Historical Risk and Return
The historical taxable-equivalent performance of municipal bonds has often been described as “superior.” To illustrate this, we evaluated the risk and return characteristics of simulated portfolios with differing allocations to the Barclays Aggregate Bond Index (the Agg), investment-grade corporate bonds and municipal bonds. Corporate bonds are represented by the Barclays Corporate Bond Index and municipals are represented by the Barclays Municipal Bond Index. Because the Agg already contains corporate bonds, the allocations shown represent overweights to this sector.
Exhibit 1 plots the taxable equivalent return (assuming a 35% tax rate) versus the volatility of returns for synthetic portfolios with a range of allocations to municipals and a range of overweights to corporates. The blue line represents the performance of allocations ranging from 100% Agg to 100% corporate. The red line shows the performance of allocations ranging from 100% Agg to 100% municipal.
The dominance of the municipal strategies is obvious. Notice also that the 25% allocation to municipals has an added taxable-equivalent return with about the same volatility as the Agg portfolio. For investors who traded return for volatility, this was truly a “free lunch,” and we cite this in support of our preference for a 25% or greater allocation to municipals.
Many investors allocate to a blend of stocks and bonds. The chart below compares the simulated results of diversifying a stock portfolio using the Agg or municipals. In this chart, stocks are represented by the S&P 500 Index.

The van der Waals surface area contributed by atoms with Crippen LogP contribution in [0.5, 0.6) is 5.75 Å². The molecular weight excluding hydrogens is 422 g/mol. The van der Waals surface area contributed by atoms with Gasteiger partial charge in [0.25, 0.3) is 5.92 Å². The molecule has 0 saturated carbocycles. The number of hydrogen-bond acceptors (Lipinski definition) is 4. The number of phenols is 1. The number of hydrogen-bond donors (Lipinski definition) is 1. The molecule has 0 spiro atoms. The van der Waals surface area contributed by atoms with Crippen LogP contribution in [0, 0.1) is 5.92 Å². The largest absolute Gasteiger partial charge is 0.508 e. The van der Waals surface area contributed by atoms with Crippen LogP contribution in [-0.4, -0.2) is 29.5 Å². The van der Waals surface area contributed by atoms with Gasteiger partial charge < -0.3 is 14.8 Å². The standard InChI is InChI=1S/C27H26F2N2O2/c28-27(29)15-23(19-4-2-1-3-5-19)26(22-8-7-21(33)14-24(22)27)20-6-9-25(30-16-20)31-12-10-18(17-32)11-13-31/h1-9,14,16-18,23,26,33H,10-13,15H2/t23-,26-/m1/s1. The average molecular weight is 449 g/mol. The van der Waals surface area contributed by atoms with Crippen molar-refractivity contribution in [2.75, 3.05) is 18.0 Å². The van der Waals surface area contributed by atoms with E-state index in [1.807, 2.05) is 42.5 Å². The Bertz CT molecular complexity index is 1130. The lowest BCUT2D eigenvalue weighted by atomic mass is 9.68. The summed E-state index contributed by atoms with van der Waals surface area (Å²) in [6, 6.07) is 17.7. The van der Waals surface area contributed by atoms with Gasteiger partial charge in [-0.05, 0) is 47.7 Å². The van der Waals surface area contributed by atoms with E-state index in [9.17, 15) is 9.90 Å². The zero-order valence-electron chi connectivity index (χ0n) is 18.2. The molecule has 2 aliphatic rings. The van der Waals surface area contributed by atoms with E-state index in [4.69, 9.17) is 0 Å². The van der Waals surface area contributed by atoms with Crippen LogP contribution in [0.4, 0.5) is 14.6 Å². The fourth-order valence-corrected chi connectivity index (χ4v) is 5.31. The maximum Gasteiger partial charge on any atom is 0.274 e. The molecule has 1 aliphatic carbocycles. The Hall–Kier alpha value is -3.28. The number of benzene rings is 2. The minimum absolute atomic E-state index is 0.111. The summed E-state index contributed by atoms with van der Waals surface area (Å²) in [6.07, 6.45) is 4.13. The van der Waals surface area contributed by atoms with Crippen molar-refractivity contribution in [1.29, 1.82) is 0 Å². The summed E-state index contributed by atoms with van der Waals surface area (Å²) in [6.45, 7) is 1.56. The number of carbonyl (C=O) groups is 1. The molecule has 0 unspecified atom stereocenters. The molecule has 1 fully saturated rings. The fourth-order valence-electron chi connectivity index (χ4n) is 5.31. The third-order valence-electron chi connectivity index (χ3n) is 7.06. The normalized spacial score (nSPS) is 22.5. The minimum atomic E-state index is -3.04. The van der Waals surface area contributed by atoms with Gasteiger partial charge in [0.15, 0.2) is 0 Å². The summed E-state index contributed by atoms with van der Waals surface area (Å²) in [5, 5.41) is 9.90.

Looking at Exhibit 2, the higher returns offered by the stock market over the study period are obvious, but not every investor will be comfortable with volatility of 14.8%. Therein lies the value of an allocation to fixed-income: its reduced volatility. Supporting our allocation preference stated in the Introduction, during the study period, the blend of 25% muni bonds and 75% stocks exhibited 3.6% less volatility than stocks alone (11.3% versus 14.8%), while giving up only 0.1% of annualized taxable equivalent return (8.9% versus 9.0%). If the fixed-income component of this allocation had consisted solely of the Agg, the annualized taxable-equivalent return would have been 0.5% lower.
In sum, a substantial allocation to municipal bonds has created value for investors in blended stock and bond portfolios by reducing volatility and delivering taxable-equivalent returns greater than could be achieved with stocks and the Agg.
Crisis, Recovery and the New Market for Municipal Credit
So far, our discussion has focused on the historical experience of large aggregates of securities as represented by published indices, but in practice, investors are faced with numerous choices of individual securities and may choose sector and bond selection strategies that diverge from the large indices. Within the municipal market, the opportunity set for investors has changed dramatically since 2008. Indeed, the financial crisis of 2008-2009 effected important and persisting changes upon the municipal market.